After the rains of Tropical Storm Lee last week the water level in the Wetlands is back to normal. Prior to the rains the water had been quite low exposing much of the muddy bottom of the pond, great habitat for foraging migrant shorebirds. On September 1, a Solitary Sandpiper dropped in to take advantage of that habitat.
Solitary Sandpipers are one of three “most likely to be seen” shorebirds on the list of species here at the Museum, along with Spotted Sandpiper and Killdeer. Our Wetlands is simply not conducive to shorebird feeding, not enough open mudflats. Even in dry years like this one there’s no guarantee that one of the trio mentioned above will show up in our rather small habitat.
Needless to say, I was excited to see our little friend. After watching the sandpiper for several minutes I noticed that other eyes were studying the bird as well.
It was a Bullfrog and it was stalking the sandpiper.
Several times the frog got quite close to the bird. But each time the bird would simply walk away in the opposite direction, creating what it considered a safe distance between itself and the frog.
The stalk-and-walk continued for perhaps ten minutes while I shot photo after photo waiting for the inevitable leap at the bird.
The bird seemed to take it all in stride, but I was getting anxious. Leap, frog! Leap!
The frog missed. You can see the bird’s reflection and shadow in the upper right corner of the photo above.
The bird momentarily hovered above the frog, all the while protesting loudly at its inconvenience. The indignant frog hopped off to deeper water to lick its wounds.
The frog had stalked, crawled on its belly, a dozen or more feet only to fail. The frog must have been in a desperate state to try such a maneuver. From where I stood, it was certainly interesting to watch. Although I’ve heard stories and seen depictions of bullfrogs capturing birds, mostly warblers, I’ve never witnessed it myself.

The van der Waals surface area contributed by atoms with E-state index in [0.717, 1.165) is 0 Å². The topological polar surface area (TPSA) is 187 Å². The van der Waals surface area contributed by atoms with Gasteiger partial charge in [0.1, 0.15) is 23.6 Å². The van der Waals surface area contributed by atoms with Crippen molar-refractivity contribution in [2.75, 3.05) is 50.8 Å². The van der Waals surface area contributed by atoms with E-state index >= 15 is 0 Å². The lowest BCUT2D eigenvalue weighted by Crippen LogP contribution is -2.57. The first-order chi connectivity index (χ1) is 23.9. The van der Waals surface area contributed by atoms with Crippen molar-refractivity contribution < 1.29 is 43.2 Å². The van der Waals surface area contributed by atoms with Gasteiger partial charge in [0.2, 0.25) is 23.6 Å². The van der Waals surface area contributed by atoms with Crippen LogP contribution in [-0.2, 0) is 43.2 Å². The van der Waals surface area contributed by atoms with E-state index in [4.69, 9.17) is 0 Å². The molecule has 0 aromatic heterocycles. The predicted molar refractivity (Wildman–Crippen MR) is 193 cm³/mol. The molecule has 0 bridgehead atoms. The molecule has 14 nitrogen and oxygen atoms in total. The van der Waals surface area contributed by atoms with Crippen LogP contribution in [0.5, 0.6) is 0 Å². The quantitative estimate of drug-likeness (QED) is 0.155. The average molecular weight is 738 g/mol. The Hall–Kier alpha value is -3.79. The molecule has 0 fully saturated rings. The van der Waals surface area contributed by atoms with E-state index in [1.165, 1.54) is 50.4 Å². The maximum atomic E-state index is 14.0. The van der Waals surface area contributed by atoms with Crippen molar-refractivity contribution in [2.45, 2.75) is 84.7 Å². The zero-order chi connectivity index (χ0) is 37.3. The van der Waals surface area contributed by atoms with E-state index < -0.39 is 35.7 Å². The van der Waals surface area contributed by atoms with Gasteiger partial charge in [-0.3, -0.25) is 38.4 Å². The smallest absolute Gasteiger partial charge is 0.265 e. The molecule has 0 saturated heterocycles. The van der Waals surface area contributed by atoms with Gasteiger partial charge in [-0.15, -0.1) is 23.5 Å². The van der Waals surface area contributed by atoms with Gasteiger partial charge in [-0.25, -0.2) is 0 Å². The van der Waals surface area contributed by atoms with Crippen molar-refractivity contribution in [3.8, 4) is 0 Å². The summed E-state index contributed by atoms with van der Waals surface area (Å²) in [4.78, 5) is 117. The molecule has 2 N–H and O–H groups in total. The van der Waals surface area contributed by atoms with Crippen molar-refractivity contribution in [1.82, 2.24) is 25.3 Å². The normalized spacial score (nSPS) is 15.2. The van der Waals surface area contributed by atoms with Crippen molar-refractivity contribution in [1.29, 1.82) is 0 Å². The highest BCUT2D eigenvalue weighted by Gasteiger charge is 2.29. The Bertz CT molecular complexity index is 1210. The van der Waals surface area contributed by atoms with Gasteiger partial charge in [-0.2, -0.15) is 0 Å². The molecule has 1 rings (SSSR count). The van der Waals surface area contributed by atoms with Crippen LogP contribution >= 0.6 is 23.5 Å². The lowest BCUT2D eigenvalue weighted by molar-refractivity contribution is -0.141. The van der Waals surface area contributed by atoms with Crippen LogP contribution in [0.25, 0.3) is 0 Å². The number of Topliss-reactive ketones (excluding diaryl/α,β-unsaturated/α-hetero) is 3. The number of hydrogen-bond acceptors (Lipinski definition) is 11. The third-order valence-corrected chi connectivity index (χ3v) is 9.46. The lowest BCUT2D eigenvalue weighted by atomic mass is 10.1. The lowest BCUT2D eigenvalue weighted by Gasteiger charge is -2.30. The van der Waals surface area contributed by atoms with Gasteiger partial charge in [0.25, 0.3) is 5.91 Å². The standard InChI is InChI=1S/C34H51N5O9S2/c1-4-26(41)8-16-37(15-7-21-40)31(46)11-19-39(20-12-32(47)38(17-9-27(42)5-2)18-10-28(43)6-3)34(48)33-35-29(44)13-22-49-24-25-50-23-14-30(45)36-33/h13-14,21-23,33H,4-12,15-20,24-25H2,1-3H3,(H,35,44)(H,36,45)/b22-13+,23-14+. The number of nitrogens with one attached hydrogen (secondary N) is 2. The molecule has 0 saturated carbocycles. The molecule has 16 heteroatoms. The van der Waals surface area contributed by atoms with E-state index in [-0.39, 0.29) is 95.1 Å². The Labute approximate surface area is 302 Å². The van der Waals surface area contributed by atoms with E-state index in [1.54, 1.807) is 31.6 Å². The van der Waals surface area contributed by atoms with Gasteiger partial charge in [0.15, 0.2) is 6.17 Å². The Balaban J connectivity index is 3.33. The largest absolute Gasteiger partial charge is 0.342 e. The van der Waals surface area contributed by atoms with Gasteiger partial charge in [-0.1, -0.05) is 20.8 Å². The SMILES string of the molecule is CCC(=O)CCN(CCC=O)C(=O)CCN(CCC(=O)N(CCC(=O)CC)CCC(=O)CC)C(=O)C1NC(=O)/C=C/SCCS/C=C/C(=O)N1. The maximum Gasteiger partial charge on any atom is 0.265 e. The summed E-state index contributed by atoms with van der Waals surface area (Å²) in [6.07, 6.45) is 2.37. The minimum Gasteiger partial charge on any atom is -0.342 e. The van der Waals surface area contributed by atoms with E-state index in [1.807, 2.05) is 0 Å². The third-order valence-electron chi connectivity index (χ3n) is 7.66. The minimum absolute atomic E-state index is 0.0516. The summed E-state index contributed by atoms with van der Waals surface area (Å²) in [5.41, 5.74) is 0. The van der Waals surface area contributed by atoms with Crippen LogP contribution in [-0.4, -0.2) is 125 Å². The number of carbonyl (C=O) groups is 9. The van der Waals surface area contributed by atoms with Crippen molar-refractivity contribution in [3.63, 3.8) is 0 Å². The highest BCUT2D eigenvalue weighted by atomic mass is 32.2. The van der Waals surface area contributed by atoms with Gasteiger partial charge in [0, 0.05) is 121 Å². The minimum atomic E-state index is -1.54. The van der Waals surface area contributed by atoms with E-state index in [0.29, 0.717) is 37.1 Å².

Bullfrogs are stimulated by the movement of potential prey. It’s the movement that draws their attention and triggers the lunge at the prey. If the prey doesn’t move the frog will most likely ignore, or may not even see, the prey.
Potential prey is anything that is of reasonable size, the same size or smaller than the frog itself. I’m told, however, by Ranger Kristin, that a relative of her’s once witnessed a bullfrog take a stab at a pigeon that was drinking by the edge of a small pond.
I would think a pigeon too large to swallow. But from what I’ve seen bullfrogs eat here in our Wetlands, everything from insects, to other frogs, to the whopping crayfish we have here, I don’t doubt that a large bullfrog would consider a pigeon fair game. Besides, who would make up such a story!
The gruesome part of the story is that the frog was only able to secure the head of the pigeon. How it did that I don’t know since frogs don’t chew or tear food. They grab, swallow, and digest. But, and this is an important but, they don’t easily let go of something that they latch onto. The pigeon must have struggled tremendously. It’s a good thing that frogs don’t grow as large as, say, a Labrador Retriever.
And voila, another Solitary Sandpiper showed up!
The two sandpipers fed peacefully alongside one another for several minutes.
And then, as if suddenly realizing that they were both “Solitary” Sandpipers, they began chasing one another, drawing lines in the sand, or rather, mud. One bird seemed to be the chasor and the other the chasee. Curiously, the chasee would fly out over the water after being charged at by the chasor, and would land back where it had started only to be chased off again. This behavior went on for about fives minutes until one of them flew off to land on a boulder on the other side of the Wetlands.
Towards the end of the day they were both seen happily, or at least passively, feeding together.
I’m not sure which of the two birds had the run in with the frog, but I’ll bet it’s the one with the outstretched neck (above).
What fun, to watch these two birds! The following day, both were gone.